Mental happiness isn’t a physical thing, it’s not an object or a possession. It’s not something that’s solid and static. It’s ever-changing and evolving and needs constantly topping up to remain ‘full’ or at its highest potential. I like to think of my mental wellbeing like a bucket (of course, one with sparkles and brightly coloured paint, not one of those old, rickety one’s forgotten at the end of the garden). It’s a bucket with a very tiny hole in it, that sometimes get knocked and things spill out of it. I need to make sure I’m topping up my bucket regularly to counteract the spills and the losses through the hole.
Okay, perhaps a bit of an elaborate metaphor, but it works for me. So, you may be asking what it mental happiness?
What is Mental Happiness?
Good question. For some, it may be obvious, but we don’t always think of mental happiness in the same way. Sarah Steward-Brown, the profession of public health at the University of Warwick, and also a wellbeing expert, describes it as feelings of contentment, enjoyment, confidence, self-esteem and self-confidence. She also clarifies that good mental well-being doesn’t mean not experiencing situations or feelings that you find difficult. A good thing to note. But it does mean being able to feel more resilient against times that are tougher than usual.
So, how do you gain mental wellbeing? And how do you keep it topped up when you have it? Mental happiness is easier to keep ‘topped-up’ if you do it regularly. Doing even minor happiness or playful practices every week help keeps me balanced. I find that doing very little things regularly, such as going for a walk, doing a jigsaw puzzle, cooking, drawing, writing, or doing anything creative, makes me feel good. But it’s also very personal. I would recommend finding what makes you feel good. So, talking from experience, I want to share with you the little things I do to help keep me topped-up.
Ten Top Tips to Keep your Mental Happiness topped-up (or what works for me)
- Keep a diary – I keep I diary which I try to write in most days. I either write about what’s on my mind that day or try and make a list of something I feel positive about or what I’m grateful for. The simple act of writing it down gives me time to reflect and so does looking through my notes from the previous days.
- Give yourself something to look forward to – whether it’s a drink with friends, a phone call with someone you love or even a holiday, having something to look forward to can boost your happiness for a long time.
- Connect with people – Spending time with people, friends, family, colleagues or neighbours can boost your wellbeing, especially if it’s quality time. Spend some time developing relationships.
- Do something active – Go for a walk, a cycle, a game of football in the park, or a row on the canal. I like to go for a run around my local woods. Find something that works for you, even if it’s doing a few star jumps in your house.
- Get creative – Painting, drawing, dancing, drama, writing, sculpting, cooking, crochet, I could go on. Any little thing that makes you feel creative, find the time to fit it in your life.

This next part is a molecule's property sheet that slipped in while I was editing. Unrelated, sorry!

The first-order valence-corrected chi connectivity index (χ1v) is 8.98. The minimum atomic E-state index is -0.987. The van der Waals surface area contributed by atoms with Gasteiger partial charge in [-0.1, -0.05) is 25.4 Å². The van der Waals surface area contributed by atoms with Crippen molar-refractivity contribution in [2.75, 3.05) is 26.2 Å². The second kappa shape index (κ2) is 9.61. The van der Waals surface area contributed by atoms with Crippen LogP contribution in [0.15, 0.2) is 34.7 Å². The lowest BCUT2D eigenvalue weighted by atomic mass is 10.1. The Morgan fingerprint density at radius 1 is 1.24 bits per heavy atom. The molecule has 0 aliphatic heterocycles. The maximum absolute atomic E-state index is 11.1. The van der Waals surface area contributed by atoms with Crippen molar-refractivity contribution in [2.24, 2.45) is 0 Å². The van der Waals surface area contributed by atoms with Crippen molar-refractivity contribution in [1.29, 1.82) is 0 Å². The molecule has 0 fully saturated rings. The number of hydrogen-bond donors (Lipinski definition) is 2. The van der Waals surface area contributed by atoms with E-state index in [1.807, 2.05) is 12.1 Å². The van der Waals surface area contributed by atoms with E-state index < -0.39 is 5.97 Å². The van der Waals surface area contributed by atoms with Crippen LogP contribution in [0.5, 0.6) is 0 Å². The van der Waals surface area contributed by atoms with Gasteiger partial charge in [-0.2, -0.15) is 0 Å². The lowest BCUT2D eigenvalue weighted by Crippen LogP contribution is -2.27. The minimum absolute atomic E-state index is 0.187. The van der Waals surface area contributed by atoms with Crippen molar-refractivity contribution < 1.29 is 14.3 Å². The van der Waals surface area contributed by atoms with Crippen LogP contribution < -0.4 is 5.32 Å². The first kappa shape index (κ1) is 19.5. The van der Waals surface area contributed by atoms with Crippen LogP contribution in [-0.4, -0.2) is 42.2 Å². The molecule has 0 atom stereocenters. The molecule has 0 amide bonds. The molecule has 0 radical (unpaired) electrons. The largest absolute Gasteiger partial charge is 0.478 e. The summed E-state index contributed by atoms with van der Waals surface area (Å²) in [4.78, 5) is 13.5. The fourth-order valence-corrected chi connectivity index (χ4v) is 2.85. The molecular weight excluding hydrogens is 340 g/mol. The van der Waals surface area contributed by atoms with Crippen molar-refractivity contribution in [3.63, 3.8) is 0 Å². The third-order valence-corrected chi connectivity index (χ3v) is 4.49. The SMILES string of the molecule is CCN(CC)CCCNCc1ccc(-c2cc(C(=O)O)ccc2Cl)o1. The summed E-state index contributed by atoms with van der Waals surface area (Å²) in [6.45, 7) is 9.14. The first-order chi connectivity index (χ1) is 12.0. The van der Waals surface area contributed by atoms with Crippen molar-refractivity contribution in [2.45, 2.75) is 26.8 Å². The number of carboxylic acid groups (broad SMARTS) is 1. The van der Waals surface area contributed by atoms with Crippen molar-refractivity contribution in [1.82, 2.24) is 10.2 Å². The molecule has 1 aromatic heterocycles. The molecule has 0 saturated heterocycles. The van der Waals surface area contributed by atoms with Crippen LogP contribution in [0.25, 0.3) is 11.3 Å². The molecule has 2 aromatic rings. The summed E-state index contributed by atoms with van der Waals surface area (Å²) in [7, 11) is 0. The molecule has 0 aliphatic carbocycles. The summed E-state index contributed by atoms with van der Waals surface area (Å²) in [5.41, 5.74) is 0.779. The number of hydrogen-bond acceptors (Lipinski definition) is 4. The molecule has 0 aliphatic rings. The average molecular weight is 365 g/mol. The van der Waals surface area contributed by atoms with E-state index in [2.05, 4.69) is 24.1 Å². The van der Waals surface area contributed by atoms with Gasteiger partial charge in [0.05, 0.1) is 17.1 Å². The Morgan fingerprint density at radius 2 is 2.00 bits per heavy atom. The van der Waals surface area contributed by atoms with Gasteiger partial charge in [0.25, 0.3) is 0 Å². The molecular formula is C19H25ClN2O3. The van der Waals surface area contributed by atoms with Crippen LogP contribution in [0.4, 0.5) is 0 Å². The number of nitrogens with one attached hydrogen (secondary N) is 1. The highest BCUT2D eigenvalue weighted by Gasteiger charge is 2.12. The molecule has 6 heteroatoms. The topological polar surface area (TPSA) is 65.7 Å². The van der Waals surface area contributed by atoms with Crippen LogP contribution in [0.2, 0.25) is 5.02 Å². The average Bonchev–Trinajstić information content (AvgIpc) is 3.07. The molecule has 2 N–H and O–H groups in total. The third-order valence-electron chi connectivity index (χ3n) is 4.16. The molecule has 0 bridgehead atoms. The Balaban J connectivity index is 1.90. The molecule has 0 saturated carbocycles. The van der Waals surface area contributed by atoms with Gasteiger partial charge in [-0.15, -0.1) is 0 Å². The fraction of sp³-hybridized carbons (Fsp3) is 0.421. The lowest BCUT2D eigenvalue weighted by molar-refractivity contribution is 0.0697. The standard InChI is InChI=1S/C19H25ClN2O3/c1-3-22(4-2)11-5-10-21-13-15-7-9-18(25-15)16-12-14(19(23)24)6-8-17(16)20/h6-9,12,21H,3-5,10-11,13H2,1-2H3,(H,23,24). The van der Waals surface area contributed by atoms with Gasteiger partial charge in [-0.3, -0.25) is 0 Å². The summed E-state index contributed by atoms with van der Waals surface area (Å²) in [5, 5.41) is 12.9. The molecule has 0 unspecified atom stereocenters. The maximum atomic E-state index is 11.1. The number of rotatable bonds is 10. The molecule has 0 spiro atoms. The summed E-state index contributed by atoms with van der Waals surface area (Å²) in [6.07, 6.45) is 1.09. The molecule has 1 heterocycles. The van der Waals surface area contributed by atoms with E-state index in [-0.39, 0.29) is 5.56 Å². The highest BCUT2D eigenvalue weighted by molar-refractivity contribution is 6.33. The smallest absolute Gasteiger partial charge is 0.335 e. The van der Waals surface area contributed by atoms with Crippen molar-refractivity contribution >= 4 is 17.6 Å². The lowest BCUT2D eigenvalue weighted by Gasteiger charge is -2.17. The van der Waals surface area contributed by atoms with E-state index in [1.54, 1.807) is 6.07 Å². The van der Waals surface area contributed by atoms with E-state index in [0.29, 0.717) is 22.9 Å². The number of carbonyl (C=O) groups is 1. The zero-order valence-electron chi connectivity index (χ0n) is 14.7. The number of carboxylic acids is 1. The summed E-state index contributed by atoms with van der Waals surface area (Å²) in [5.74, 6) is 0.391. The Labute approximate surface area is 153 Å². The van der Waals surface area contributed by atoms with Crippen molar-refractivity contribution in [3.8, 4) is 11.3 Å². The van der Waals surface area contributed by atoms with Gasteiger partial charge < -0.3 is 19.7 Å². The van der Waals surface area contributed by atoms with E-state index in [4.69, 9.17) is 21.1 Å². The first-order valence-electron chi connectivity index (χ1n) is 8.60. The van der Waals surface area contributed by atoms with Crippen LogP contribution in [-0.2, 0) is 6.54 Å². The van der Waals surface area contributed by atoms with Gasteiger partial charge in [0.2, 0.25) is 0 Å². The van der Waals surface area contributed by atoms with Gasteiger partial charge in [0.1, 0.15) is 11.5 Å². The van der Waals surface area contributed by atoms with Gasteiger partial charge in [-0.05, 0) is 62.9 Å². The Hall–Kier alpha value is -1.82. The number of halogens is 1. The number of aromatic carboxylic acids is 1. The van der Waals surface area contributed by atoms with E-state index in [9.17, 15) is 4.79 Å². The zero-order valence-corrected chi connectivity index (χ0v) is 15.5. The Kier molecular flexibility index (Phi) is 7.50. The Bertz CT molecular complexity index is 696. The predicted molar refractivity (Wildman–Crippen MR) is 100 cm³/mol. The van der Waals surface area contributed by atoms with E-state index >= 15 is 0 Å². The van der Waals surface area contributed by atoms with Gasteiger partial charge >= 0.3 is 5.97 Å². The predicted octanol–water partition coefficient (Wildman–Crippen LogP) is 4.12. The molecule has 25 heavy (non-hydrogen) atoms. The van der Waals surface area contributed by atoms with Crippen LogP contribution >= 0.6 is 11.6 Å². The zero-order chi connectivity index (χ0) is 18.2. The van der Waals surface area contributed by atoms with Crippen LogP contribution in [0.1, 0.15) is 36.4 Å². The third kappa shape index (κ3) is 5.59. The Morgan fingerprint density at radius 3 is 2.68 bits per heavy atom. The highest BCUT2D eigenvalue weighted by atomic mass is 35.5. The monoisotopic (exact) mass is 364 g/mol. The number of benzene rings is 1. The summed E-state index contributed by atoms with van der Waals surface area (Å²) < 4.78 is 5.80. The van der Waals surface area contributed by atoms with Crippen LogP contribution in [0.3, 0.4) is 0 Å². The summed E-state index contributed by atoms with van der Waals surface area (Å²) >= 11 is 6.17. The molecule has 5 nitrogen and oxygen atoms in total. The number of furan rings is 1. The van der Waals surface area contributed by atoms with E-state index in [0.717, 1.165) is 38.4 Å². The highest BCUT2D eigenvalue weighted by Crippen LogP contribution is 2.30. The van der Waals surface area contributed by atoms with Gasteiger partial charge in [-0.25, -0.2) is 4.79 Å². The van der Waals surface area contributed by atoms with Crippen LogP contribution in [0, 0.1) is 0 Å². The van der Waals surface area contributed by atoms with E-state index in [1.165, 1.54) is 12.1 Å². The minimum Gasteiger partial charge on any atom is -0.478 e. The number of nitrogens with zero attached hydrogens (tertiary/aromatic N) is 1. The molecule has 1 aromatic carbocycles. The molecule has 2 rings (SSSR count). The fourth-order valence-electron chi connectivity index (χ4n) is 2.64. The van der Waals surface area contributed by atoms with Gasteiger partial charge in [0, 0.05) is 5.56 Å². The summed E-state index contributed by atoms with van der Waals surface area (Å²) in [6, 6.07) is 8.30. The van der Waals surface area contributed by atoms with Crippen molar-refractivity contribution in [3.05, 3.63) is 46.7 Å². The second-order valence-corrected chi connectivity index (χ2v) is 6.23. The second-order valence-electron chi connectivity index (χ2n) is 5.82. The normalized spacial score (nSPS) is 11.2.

- Help others – Helping others can make you feel good and help to build a new social network. Even something small can help, such as smiling at a stranger, saying thank you or giving kind words. If you want to do something more, trying volunteering at your local community centre or charity.
- Get outside – Fresh air is delicious. It’s not the answer to all your problems, but it can help keep a clear head and get you some of that good vitamin D.
- Have a laugh – Find something that tickles your funny bone. Watch a stand-up comedian, read a funny book, get someone to tell you a joke. Okay, maybe not quite the joke book, many of them aren’t funny. But find something that you know you will make you laugh, even if it’s speaking to a funny friend.
- Do something you’re good at – It’s a good way to relax, enjoy yourself and build a sense of achievement.
- Do anything you enjoy – Anything. Really. Just figure out what lifts your spirit and make time to fit that into your life regularly.
If it’s important to keep your mental well-being topped-up, it’s just as important to take note of when your well-being is running low. Having self-awareness can help with this and one way to achieve this is through mindfulness meditation, which I tried here. The symptoms of your mental happiness running low will be different for everyone, but here are a few things that I take note of to monitor when my mental happiness needs topping up.
How to Tell When your Mental Happiness Needs Topping up?
- You feel foggy headed – I know that when I find it hard to think straight to finish a sentence or solve a problem I need topping up.
- You feel lethargic – When my eyelids feel heavy and I’m craving a warm blanket and a night in, I know it’s time to pause and be kind to myself.
- You feel irritable – If I find myself wanting to snap at people for no reason, or getting annoyed at silly little things like that slow person on the pavement, I need to take a step back.
- You crave some time off – If you’re finding yourself easily distracting from work tasks and more tempted towards watching that exciting TV episode, it’s probably time you listened to your body and gave yourself a break.
- You can’t sleep – If your mind is too busy at night to let you sleep, you’re probably overdoing it.
So there you have it, my top tips for keeping your mental happiness topped up and noticing when it needs refreshing. Remember, these are very personal to me, so it might be different what works for you. Why don’t you try and see what works for you?